The largest national defense budget in the world just got larger. Earlier this month, the United States Congress passed $728.5 billion in discretionary funding for the Department of Defense for the 2022 fiscal year, a sharp 5% increase from the previous year. The budget contains a plan for $13.6 billion in aid to Ukraine for the Russia–Ukraine war.
On March 16, Ukrainian president Volodymyr Zelensky addressed the U.S. Congress, invoking everything from the September 11th attacks to Martin Luther King to plead for more U.S. military intervention. Following the address, President Biden announced an additional $800 million in Ukraine aid to come from the new defense budget.
Ukraine aid has received widespread bipartisan support among U.S. legislators in a Congress that is incapable of uniting around any domestic policy in a similar way. The House of Representatives passed the defense budget with a vote of 361-69, and the Senate passed the bill with a vote of 68-31. This decision comes from a Congress that is split down the middle between Republicans and Democrats, with Republicans in lockstep blocking Biden’s domestic relief and civil rights bills. Infamously, conservative Democrats Joe Manchin and Kyrsten Sinema have played the role of the swing vote between the two parties, decidedly shooting down virtually all of Biden’s key progressive legislation.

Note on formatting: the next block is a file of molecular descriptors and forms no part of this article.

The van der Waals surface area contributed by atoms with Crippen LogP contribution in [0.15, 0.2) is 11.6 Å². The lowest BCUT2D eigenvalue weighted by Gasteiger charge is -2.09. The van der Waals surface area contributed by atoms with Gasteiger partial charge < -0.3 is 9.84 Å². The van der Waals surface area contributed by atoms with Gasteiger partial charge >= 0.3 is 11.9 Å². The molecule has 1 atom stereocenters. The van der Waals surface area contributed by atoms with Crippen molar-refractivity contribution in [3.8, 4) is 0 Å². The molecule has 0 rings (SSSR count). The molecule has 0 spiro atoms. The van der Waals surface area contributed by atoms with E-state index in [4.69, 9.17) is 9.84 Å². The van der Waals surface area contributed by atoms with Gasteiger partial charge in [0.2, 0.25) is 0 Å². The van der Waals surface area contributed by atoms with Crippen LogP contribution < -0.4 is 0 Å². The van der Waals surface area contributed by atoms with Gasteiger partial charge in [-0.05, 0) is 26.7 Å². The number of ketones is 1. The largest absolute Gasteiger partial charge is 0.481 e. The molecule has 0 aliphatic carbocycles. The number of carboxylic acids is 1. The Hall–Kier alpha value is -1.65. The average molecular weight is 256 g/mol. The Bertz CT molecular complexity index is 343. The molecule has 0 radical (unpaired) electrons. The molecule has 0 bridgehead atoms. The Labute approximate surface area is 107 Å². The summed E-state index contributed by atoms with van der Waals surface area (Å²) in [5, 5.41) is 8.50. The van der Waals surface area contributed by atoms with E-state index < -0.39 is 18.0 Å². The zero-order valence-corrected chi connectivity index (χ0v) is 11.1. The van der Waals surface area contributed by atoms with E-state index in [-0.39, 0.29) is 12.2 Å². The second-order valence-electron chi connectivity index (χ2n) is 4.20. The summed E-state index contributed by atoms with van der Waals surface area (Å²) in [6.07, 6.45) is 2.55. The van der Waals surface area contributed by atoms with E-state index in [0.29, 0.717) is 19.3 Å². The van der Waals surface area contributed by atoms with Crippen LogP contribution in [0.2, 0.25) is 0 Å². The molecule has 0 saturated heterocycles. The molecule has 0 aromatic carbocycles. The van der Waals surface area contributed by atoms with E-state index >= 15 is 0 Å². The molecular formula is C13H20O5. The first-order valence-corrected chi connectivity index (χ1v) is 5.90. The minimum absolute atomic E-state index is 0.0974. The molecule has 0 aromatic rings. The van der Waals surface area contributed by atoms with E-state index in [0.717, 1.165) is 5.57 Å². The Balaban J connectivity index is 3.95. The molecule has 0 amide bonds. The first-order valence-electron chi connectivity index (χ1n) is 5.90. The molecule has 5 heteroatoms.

“They got money for war, but can’t feed the poor”
Out of the $13.6 billion allocated for Ukraine aid, about half will go to replenishing the stocks of military supplies that the U.S. has already sent to Ukraine. The United States has been sending billions in military aid to Ukraine since the 2014 Euromaidan coup, taking the form of weapons, training, and intelligence. Some of those military resources have very possibly been used to attack the people of the Donbass region, even before the Russian military action.
$3.1 billion will cover “deployment, operational, and intelligence costs” for U.S. troops deployed to Europe. The United States now has around 12,000 troops deployed to bolster Ukraine’s borders. The U.S. president is considering the option of permanently maintaining this increase in troops, further militarizing Europe, which is already home to at least 60,000 U.S. troops and hundreds of U.S. military bases….